ECONOMY

Lessons from a tragedy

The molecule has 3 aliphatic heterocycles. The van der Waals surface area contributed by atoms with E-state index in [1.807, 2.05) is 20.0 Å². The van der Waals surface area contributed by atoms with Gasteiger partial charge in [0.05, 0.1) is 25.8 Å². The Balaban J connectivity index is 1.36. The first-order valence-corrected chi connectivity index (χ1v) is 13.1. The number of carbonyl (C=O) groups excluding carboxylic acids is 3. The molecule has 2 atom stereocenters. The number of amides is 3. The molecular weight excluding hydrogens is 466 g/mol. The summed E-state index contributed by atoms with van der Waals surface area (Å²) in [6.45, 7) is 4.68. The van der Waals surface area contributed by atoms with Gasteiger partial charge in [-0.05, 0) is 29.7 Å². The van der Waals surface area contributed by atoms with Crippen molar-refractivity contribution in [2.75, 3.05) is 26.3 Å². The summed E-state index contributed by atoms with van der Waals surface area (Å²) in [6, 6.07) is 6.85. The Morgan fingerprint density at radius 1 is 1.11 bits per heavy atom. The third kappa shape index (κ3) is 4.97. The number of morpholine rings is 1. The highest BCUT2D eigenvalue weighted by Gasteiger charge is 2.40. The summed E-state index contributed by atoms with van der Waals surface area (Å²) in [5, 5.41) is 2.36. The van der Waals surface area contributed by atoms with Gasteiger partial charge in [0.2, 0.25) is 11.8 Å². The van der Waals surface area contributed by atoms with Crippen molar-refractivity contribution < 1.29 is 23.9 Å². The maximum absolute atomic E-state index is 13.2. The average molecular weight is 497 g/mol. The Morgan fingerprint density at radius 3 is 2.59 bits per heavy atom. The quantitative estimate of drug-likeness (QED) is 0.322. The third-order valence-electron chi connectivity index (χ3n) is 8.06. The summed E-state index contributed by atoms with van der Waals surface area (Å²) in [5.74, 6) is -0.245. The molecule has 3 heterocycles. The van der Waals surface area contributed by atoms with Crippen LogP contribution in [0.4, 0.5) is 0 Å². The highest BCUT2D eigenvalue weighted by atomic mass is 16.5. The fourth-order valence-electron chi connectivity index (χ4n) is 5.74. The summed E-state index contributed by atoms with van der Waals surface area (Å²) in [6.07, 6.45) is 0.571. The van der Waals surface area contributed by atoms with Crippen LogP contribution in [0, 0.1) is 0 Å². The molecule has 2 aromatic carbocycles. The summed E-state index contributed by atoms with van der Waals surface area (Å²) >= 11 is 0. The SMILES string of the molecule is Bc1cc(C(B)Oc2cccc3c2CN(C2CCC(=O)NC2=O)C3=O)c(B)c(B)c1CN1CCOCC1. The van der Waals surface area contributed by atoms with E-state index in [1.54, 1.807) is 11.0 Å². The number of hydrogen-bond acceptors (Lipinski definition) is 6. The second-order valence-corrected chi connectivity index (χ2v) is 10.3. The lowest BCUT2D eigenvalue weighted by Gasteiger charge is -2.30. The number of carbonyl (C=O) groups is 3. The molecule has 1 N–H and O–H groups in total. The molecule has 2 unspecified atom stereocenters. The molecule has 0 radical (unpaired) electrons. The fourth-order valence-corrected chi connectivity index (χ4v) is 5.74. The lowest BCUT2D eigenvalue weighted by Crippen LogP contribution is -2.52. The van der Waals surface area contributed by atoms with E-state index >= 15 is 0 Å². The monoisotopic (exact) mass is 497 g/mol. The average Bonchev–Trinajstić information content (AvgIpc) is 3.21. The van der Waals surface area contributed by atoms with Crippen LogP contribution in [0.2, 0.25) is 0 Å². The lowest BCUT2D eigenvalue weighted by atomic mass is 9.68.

The top managers of listed companies are rarely assessed, and only when they wish. They step into the spotlight only when things go well and there are expansion plans to feed to the media, and the shareholders. The praise heard during these bright moments can easily vanish if times change for the worse or a catastrophe happens. Unfortunate events, such as the tragedy that struck the workers at Corinth Pipeworks, are part of life. Obviously, no one wanted it to happen and we all mourn the innocent victims. It is not possible to claim, however, that the company’s management can be absolved of responsibility over the conditions prevailing at the factory. Even worse, the management appears to lack the ability to respond to the emergency in a straightforward and convincing fashion. This is obvious from the detached way in which they responded to the event right from the start, as if it concerned some other company, in a faraway country. The statement issued by Corinth Pipeworks merely said the firm would cooperate with firefighters and police in order to shed light on the causes of the accident. And we thought that they would know what had gone wrong in their plant, what was and was not working and what condition their equipment was in. In its turn, the parent company, the Viohalco metals group, rushed to declare in a statement that it only has a negligible direct stake in the company. So, who really knows what is going on at Corinth Pipeworks? This is not just a question that should interest the police. It should concern investors, as well, because it shows how badly some companies are managed. Clearly, managers do not mean to devalue their company. However, they make mistakes in management, the way they deal with human resources or the way they communicate. Why should we trust them to make the right investment decisions?